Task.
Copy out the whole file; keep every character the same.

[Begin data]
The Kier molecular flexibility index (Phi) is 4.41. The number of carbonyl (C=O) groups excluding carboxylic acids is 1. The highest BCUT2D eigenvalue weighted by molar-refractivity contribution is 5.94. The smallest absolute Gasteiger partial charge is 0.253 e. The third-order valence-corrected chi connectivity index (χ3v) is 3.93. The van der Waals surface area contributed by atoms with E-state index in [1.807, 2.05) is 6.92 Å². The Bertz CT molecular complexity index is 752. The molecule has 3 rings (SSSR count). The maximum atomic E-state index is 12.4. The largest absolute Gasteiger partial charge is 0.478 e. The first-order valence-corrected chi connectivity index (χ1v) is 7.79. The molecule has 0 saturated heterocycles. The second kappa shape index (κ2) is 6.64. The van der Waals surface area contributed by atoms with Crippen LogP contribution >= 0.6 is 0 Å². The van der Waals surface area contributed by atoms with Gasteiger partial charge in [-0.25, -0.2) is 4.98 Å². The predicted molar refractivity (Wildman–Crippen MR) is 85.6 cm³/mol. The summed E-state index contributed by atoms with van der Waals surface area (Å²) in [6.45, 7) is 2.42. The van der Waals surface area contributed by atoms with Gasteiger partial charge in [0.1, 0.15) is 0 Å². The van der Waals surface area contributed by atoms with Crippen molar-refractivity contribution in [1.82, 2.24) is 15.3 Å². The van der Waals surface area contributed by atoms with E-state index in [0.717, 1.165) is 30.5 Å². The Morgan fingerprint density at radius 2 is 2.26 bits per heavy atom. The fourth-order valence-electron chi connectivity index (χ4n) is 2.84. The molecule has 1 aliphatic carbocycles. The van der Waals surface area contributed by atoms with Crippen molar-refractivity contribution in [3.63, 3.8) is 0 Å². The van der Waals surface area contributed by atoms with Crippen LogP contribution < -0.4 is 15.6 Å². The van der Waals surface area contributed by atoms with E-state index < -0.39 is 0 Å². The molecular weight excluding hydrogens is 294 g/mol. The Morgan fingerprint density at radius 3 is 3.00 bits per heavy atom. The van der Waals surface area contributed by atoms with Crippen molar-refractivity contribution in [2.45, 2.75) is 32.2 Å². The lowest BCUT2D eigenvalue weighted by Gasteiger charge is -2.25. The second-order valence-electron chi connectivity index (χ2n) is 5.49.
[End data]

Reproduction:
The Kier molecular flexibility index (Phi) is 4.41. The number of carbonyl (C=O) groups excluding carboxylic acids is 1. The highest BCUT2D eigenvalue weighted by molar-refractivity contribution is 5.94. The smallest absolute Gasteiger partial charge is 0.253 e. The third-order valence-corrected chi connectivity index (χ3v) is 3.93. The van der Waals surface area contributed by atoms with E-state index in [1.807, 2.05) is 6.92 Å². The Bertz CT molecular complexity index is 752. The molecule has 3 rings (SSSR count). The maximum atomic E-state index is 12.4. The largest absolute Gasteiger partial charge is 0.478 e. The first-order valence-corrected chi connectivity index (χ1v) is 7.79. The molecule has 0 saturated heterocycles. The second kappa shape index (κ2) is 6.64. The van der Waals surface area contributed by atoms with Crippen LogP contribution >= 0.6 is 0 Å². The van der Waals surface area contributed by atoms with Gasteiger partial charge in [-0.25, -0.2) is 4.98 Å². The predicted molar refractivity (Wildman–Crippen MR) is 85.6 cm³/mol. The summed E-state index contributed by atoms with van der Waals surface area (Å²) in [6.45, 7) is 2.42. The van der Waals surface area contributed by atoms with Gasteiger partial charge in [0.1, 0.15) is 0 Å². The van der Waals surface area contributed by atoms with Crippen molar-refractivity contribution in [1.82, 2.24) is 15.3 Å². The van der Waals surface area contributed by atoms with E-state index in [0.717, 1.165) is 30.5 Å². The Morgan fingerprint density at radius 2 is 2.26 bits per heavy atom. The fourth-order valence-electron chi connectivity index (χ4n) is 2.84. The molecule has 1 aliphatic carbocycles. The van der Waals surface area contributed by atoms with Crippen molar-refractivity contribution in [3.63, 3.8) is 0 Å². The van der Waals surface area contributed by atoms with Crippen LogP contribution < -0.4 is 15.6 Å². The van der Waals surface area contributed by atoms with E-state index < -0.39 is 0 Å². The molecular weight excluding hydrogens is 294 g/mol. The Morgan fingerprint density at radius 3 is 3.00 bits per heavy atom. The van der Waals surface area contributed by atoms with Crippen molar-refractivity contribution in [2.45, 2.75) is 32.2 Å². The lowest BCUT2D eigenvalue weighted by Gasteiger charge is -2.25. The second-order valence-electron chi connectivity index (χ2n) is 5.49.